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Influence of carbohydrate supplementation during resistance training on concentrations of the hormones cortisol and insulin


This study analysed the influence of maltodextrin ingestion before and during a single bout of resistance exercise on muscle damage and catabolic/anabolic hormone responses. Seven young men previously trained in resistance exercises performed two sessions each comprising ten exercises for the upper limbs, accompanied by ingestion of a solution containing 8% carbohydrate or placebo. Blood samples were obtained before and after training for analysis of insulin, cortisol and creatine kinase, and during the training period (after the second, fourth, sixth, eighth and tenth exercise) for glucose analysis. At all time-points, glucose was found to be significantly higher following ingestion of carbohydrate. Although the training led to an increase in cortisol, no differences were noted between the carbohydrate and placebo sessions. However, the levels of insulin after training were approximately three times higher following ingestion of carbohydrate (28.7 ± 3 μU/ml) than following ingestion of placebo (9.5 ± 2.2 μU/ml, p <0.05. We conclude that carbohydrate ingestion before and during resistance exercises does not affect catabolic activity, but provides an important anabolic muscle stimulus.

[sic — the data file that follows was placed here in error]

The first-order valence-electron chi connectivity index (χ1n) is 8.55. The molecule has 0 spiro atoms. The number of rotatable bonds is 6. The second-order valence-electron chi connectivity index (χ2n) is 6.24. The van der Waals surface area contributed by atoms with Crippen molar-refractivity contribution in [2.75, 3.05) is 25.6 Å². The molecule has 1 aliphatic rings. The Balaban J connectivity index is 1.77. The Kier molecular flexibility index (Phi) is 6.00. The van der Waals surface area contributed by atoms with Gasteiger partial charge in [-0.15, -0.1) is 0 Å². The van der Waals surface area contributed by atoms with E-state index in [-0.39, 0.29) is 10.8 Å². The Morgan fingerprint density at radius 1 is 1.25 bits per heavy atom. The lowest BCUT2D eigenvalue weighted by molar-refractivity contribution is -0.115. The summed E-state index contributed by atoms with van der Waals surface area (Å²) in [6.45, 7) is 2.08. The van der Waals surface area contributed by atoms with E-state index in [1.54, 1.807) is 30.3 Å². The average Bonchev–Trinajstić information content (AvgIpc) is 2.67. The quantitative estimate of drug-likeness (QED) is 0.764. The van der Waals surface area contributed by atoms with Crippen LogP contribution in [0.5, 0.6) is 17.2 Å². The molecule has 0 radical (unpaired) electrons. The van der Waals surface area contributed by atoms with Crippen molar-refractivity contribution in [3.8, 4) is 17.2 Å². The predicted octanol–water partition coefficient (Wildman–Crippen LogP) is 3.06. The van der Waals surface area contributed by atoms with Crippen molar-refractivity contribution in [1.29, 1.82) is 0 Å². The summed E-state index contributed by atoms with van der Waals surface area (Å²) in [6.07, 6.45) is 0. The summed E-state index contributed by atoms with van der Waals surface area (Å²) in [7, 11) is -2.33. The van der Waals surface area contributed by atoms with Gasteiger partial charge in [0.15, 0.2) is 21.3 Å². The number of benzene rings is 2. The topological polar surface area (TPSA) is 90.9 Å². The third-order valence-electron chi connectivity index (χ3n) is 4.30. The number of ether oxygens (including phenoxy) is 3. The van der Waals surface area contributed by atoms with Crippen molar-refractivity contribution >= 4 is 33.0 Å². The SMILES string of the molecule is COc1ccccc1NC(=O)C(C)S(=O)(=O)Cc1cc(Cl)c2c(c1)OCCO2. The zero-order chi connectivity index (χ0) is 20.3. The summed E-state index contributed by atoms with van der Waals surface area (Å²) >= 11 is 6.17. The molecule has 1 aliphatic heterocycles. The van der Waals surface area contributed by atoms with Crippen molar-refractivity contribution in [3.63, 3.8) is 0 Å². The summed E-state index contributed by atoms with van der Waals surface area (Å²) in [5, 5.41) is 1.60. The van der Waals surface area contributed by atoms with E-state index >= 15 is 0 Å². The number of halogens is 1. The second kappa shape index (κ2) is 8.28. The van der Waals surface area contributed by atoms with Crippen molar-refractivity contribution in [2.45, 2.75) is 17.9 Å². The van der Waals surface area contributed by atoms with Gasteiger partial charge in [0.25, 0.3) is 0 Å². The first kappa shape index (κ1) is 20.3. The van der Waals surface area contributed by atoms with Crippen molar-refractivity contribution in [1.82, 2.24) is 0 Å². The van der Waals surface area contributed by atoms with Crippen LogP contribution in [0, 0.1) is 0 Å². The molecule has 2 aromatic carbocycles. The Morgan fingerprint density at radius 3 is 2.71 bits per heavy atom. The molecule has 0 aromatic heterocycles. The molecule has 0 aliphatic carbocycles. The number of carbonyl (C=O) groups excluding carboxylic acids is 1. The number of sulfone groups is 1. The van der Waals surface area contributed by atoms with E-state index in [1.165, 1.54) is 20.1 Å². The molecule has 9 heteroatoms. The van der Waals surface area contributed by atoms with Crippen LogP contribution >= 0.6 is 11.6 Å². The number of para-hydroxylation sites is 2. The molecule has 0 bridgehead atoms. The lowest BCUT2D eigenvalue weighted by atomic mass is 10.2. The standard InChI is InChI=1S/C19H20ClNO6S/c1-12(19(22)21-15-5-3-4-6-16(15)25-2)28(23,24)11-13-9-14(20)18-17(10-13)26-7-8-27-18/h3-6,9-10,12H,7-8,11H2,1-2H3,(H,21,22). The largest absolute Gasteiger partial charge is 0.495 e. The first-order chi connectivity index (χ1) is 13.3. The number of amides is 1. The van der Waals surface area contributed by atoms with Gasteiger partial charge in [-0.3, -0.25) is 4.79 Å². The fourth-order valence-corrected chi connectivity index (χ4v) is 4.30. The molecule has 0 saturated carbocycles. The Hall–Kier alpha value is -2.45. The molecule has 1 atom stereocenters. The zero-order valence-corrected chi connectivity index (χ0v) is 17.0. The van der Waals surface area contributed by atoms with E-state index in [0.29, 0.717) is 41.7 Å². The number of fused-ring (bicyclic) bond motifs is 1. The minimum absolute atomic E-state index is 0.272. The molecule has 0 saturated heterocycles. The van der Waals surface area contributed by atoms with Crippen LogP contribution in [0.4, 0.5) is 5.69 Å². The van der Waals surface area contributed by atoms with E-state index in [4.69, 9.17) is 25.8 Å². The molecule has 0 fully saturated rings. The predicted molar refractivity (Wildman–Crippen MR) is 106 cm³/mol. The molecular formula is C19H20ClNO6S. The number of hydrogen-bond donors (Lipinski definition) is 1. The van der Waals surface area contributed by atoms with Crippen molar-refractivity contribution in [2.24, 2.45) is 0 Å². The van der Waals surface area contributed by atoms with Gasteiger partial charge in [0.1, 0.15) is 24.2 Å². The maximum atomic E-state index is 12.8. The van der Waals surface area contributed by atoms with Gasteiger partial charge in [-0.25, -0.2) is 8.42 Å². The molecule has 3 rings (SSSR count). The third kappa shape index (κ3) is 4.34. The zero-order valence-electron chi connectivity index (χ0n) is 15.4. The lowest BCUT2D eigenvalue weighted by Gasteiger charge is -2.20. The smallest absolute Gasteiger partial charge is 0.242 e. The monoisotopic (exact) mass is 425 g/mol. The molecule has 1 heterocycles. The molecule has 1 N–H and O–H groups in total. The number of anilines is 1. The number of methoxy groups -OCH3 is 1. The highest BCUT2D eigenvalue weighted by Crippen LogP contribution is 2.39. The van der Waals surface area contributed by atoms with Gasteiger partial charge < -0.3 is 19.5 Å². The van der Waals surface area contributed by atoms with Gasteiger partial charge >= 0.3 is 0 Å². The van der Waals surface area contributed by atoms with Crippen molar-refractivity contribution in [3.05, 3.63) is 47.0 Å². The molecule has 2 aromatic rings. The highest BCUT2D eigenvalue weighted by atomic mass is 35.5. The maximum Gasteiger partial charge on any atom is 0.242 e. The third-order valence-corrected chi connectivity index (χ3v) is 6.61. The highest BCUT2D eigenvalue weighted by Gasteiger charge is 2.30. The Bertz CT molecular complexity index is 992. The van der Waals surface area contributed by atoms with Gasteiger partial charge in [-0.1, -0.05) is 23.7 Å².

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Correspondence to Alexandre Sérgio Silva.

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de Oliveira Quirino, E.L., da Conceição Rodrigues Gonçalves, M., Coutinho de Oliveira, C.V. et al. Influence of carbohydrate supplementation during resistance training on concentrations of the hormones cortisol and insulin. Sport Sci Health 7, 93–97 (2012).

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Key words

  • Resistance training
  • Carbohydrates
  • Insulin
  • Cortisol
  • Creatine kinase